(“Au balcon de l’exil Roumain a Paris”, Ed L’Harmattan, Paris, 1999)

Franco-Romanian Jews:
“I went to Beaubourg to the symposium on Benjamin Fondane, on whom I was writing an article in the ‘Cahiers de l’Est’. In the auditorium there were gathered many Romanian Jews, a world with which we other Romanians had few contacts, other than some personal friends. An old émigré, Claude Emile Rosen, read one of Fondane’s poems in Romanian. Stefan Lupascom who knew Fondane was there too. Generally the tone of the evening, imprinted by the philosopher Chouraki, a specialist in the Jewish mystique, was Hebraic and anti-Romanian, with pre-war Romania being painted in anti-Semitic colours all over. During the course of the evening I felt an odd sensation of being there only tolerated, marginalized, in spite of being at the core of a cultural space with which I was very familiar. In a certain fashion I was the “Jew”, the foreigner within this audience. In fact our manner of living our exile is aituated at the antipody of the sensitivity of these Franco-Romanian intellectuals of Jewish origin. All a matter of the past, a question linked to the antecedents of our lives, yesterday in Communist Romania, today in Paris. Much further back, a matter of ancestors, ours ensconced in the glebe of deepest Romania, in its believes and traditions, theirs errant for three thousand years; ours lost in the Neolithic mist, theirs mingled to the history of Babylone and Egypt. These are profound matters, old causes, as old as the biblical prophecies and their different interpretations which shaped us. And then there is the recent past, our situation and theirs under Communism, which forced us lately to take the road of exile, where we see them again, these old hands of errants. Today the experience of exile ought to bring us closer, but our contact with them, like the one of last evening only reveals to what extent we remained attached to our land archtype implanted in the Parisian milieu. What could be more foreign to their spirit than our obsessions, our reactions, our commitment. It is by rejecting this spirit of the glebe, that Cioran succeeded in placing himself above this sate of mind which is justly ours, that of provincials in Europe, a characteristic which was also his. And paradoxically, it is whilst strongly denouncing his origins that he discovered his profundity: for, as he said, ‘Nobody is in control of his own profundity’. How could one solve this dilemma? How could our exile bring us closer to the Jewish exile?”
(“Au balcon de l’exil Roumain a Paris”, Ed L’Harmattan, Paris, 1999)

French Socialists:
“Now that the Socialists are in the French government, we hear various statements which remind us of the Communist regimes (of Eastern Europe), where the mass culture is a weapon in the hands of the authorities. A French poet working for the ‘Esprit’ magazine as a director of adult training was challenged: ‘No more elitist culture, it’s all over… you may pack up your bags and go.’ Why should we imagine that the masses in France may be any different from elsewhere? The medicres hate intellectuals. To empower the masses means also offering them a suitable culture. But soon this is no longer convenient, as they want to become cultural leaders. From this point onwards there is only one step to make, one which was made in Eastern Europe, before the official anti-culture is all that should suffice. To what length would go the French Socialism on the road of demagogy? Maybe the old foundation of French culture might resist, but it will have to lower its prestige, when challenged by the assault of the mediocres.”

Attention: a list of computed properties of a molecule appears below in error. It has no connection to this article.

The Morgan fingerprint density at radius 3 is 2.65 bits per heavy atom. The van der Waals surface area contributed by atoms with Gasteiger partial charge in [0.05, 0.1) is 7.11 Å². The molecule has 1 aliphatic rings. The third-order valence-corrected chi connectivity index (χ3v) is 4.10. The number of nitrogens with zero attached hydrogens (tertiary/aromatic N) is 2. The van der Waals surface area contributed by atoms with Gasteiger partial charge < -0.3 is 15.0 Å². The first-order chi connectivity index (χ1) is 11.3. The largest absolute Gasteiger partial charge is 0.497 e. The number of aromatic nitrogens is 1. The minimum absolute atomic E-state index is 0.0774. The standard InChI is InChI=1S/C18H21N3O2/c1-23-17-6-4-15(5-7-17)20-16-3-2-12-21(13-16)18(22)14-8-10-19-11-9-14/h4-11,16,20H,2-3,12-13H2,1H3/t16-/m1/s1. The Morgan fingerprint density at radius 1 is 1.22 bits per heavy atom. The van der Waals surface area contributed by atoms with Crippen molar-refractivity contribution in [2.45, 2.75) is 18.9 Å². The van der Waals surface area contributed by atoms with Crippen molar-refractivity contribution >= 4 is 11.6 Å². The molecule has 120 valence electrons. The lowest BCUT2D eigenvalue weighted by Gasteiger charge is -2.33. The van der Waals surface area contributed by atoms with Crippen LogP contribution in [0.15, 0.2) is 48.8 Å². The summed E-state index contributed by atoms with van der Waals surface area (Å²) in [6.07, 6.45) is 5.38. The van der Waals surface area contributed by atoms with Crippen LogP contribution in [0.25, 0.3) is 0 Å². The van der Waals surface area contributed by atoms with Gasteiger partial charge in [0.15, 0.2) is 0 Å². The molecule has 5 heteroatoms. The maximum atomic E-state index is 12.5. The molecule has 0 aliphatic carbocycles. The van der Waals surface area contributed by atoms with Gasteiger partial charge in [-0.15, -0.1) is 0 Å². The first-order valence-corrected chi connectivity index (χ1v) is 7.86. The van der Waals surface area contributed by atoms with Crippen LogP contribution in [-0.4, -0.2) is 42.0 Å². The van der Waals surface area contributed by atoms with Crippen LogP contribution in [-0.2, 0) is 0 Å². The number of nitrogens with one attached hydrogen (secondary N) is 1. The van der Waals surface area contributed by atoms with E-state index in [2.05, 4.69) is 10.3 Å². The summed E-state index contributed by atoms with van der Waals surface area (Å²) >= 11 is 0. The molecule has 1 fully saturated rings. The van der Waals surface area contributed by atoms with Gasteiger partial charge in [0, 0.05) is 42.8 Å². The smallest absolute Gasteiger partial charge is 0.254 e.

(“Au balcon de l’exil Roumain a Paris”, Ed L’Harmattan, Paris, 1999)

Jewish Friends:
“My interpreter colleague Edouard Roditti, poet, essayst, polyglot, homosexual and charming friend, hade paid us a visit the other evening. Edouard loves Dalmatia, the Serb peasants, the last of jewish villages (shtettls) of Moldavia… Presently he is translating poems from anciend Turkish (which is Persian); he laughs as he pretends being a descendant of Virgin Mary (who belonged to the house of David), through one of his ancestors Abravanel who came from Mesopotamia where the tribe of Judas took refuge, before they came to settle finally in France, at Narbonne. Such haunting of the past, such leanings for the Eastern world, this manner of laughing at one’s self, are a mixture, owing to which our jewish friends in France our our true interlocutors… with them ahlf the way is already covered. With everybody else one has to start again from the square one.”
(“Au balcon de l’exil Roumain a Paris”, Ed L’Harmattan, Paris, 1999)

Romanian Spirit:
“There is a certain quality in being detached, a merit in renouncing the worldly, which include also the territory of the Spirit. In order to find the Romanian Spirit one has to travel far into the desert, where it took refuge a long time ago, when confronted to the devastating violence of History. In the desert, in the void of scepticism, which wiped the table clean, it seems that it is there the remarkable Romanian Spirit. At this stage it seems that it may have something to tell, a superior message, but what it has to tell is of little interest to matters of History. One may percieve even grandeur and distinction in this Spirit which refuses to adhere to the world, even a certain superiority in this refusal. But who ever cares about refusal, about the non-resistence to the crime which now, more so than ever, is at the heart of History,? What may be the use of renouncing action? Maybe writing aphorisms like Cioran, meditating about the furility of action…… Finally, whatever may be its loftiness, compared to the values of the Spiri,t I still suspect there is something illicit in the smile of the Wise…”